Port of Aberdeen has partnered with Subsea7 to secure a £150,000 ($186,360) grant from the Scottish Government to investigate feasibility of storing hydrogen at the South Harbour.
The ‘H2Shore’ hydrogen coastal storage and distribution project aims to conduct thorough engineering analyses to determine the most effective technological approach, while identifying an appropriate offshore location.
Additionally, the project will construct an outline business case.
Global energy consultancy firm, Xodus Group, is tasked with examining the necessary distribution and bunkering requirements – with a focus on equipment, processes, and operating procedures.
This study is among 32 projects to receive funding from the Hydrogen Innovation Scheme, a programme dedicated to fostering innovation in renewable hydrogen production, storage, and distribution.
Marlene Mitchell, Commercial Manager for Port of Aberdeen, said: “Securing Scottish Government funding for our H2Shore project is a significant achievement.”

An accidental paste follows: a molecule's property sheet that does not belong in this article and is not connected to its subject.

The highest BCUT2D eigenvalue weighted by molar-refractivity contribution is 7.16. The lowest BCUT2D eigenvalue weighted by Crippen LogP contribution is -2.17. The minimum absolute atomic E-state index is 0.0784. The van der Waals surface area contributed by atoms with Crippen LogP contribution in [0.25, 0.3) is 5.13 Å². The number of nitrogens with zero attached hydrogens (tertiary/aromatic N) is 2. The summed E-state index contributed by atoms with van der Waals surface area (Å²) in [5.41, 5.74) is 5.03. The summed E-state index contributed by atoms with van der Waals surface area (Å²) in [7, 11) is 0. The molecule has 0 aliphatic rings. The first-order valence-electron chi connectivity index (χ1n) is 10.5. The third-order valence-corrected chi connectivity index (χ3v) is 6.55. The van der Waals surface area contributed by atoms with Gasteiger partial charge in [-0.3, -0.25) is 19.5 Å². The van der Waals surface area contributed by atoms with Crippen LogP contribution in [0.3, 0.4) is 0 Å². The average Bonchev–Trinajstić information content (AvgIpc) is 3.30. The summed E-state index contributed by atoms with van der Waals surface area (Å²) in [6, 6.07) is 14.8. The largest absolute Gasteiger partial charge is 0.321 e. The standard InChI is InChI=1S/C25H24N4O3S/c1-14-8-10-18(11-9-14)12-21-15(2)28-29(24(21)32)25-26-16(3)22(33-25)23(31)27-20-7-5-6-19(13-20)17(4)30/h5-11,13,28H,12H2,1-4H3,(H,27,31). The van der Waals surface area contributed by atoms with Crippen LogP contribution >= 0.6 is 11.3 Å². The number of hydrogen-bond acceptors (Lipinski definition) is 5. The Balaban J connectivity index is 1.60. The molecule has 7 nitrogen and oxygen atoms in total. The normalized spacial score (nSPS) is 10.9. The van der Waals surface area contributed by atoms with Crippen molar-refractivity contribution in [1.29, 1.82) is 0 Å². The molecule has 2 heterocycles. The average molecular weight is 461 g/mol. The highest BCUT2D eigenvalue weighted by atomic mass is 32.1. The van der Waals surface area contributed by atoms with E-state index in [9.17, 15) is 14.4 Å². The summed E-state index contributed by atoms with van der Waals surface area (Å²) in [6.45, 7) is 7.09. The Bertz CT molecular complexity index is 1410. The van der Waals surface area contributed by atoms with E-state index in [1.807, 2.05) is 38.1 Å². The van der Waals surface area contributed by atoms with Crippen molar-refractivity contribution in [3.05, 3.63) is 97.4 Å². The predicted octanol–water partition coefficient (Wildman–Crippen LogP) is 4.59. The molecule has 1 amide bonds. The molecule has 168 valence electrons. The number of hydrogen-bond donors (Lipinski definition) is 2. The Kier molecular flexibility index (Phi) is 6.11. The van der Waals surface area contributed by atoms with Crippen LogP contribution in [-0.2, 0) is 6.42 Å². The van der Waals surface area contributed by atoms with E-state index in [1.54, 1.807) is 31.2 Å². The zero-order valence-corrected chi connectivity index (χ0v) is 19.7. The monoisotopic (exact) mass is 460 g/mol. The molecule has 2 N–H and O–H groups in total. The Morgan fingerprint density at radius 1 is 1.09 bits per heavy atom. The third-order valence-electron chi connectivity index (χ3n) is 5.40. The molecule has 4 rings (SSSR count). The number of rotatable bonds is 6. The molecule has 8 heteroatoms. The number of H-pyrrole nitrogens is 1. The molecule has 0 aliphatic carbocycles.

“Ports have a pivotal role in the transition to hydrogen technologies, contributing to the journey towards net zero emissions and serving as crucial infrastructure for hydrogen transport and trade,” Mitchell added.
Port of Aberdeen believes that this initiative is one of many promising opportunities to position itself at the forefront of Scotland’s burgeoning hydrogen economy.
Stian Sande, Group Strategy Director Energy Transition for Subsea7, said: “We are delighted to be working with Port of Aberdeen on this innovative hydrogen storage project.”
Sande further explained that Subsea7 is looking forward to evaluating suitable concepts with the goal of enabling and accelerating offshore hydrogen production, storage, and infrastructure.
Under the agreement, Stillstrom and the port will conduct a joint feasibility study into an innovative offshore renewable charging hub.